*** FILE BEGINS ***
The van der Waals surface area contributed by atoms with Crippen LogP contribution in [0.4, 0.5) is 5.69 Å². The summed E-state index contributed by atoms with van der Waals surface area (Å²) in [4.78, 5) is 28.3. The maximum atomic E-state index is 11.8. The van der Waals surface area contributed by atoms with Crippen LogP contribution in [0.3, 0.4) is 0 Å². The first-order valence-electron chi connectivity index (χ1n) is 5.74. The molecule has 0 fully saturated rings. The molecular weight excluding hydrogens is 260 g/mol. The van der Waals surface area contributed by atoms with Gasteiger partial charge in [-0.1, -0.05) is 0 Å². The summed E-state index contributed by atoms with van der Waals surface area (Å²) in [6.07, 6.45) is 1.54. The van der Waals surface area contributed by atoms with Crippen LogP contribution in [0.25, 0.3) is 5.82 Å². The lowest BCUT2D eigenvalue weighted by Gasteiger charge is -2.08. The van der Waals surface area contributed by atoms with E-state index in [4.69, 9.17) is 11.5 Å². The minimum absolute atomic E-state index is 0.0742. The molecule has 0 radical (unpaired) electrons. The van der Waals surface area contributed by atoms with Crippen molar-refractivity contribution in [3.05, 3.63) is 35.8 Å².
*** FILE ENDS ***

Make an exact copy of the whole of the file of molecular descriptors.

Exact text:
The van der Waals surface area contributed by atoms with Crippen LogP contribution in [0.4, 0.5) is 5.69 Å². The summed E-state index contributed by atoms with van der Waals surface area (Å²) in [4.78, 5) is 28.3. The maximum atomic E-state index is 11.8. The van der Waals surface area contributed by atoms with Crippen LogP contribution in [0.3, 0.4) is 0 Å². The first-order valence-electron chi connectivity index (χ1n) is 5.74. The molecule has 0 fully saturated rings. The molecular weight excluding hydrogens is 260 g/mol. The van der Waals surface area contributed by atoms with Gasteiger partial charge in [-0.1, -0.05) is 0 Å². The summed E-state index contributed by atoms with van der Waals surface area (Å²) in [6.07, 6.45) is 1.54. The van der Waals surface area contributed by atoms with Crippen LogP contribution in [0.25, 0.3) is 5.82 Å². The lowest BCUT2D eigenvalue weighted by Gasteiger charge is -2.08. The van der Waals surface area contributed by atoms with E-state index in [4.69, 9.17) is 11.5 Å². The minimum absolute atomic E-state index is 0.0742. The molecule has 0 radical (unpaired) electrons. The van der Waals surface area contributed by atoms with Crippen molar-refractivity contribution in [3.05, 3.63) is 35.8 Å².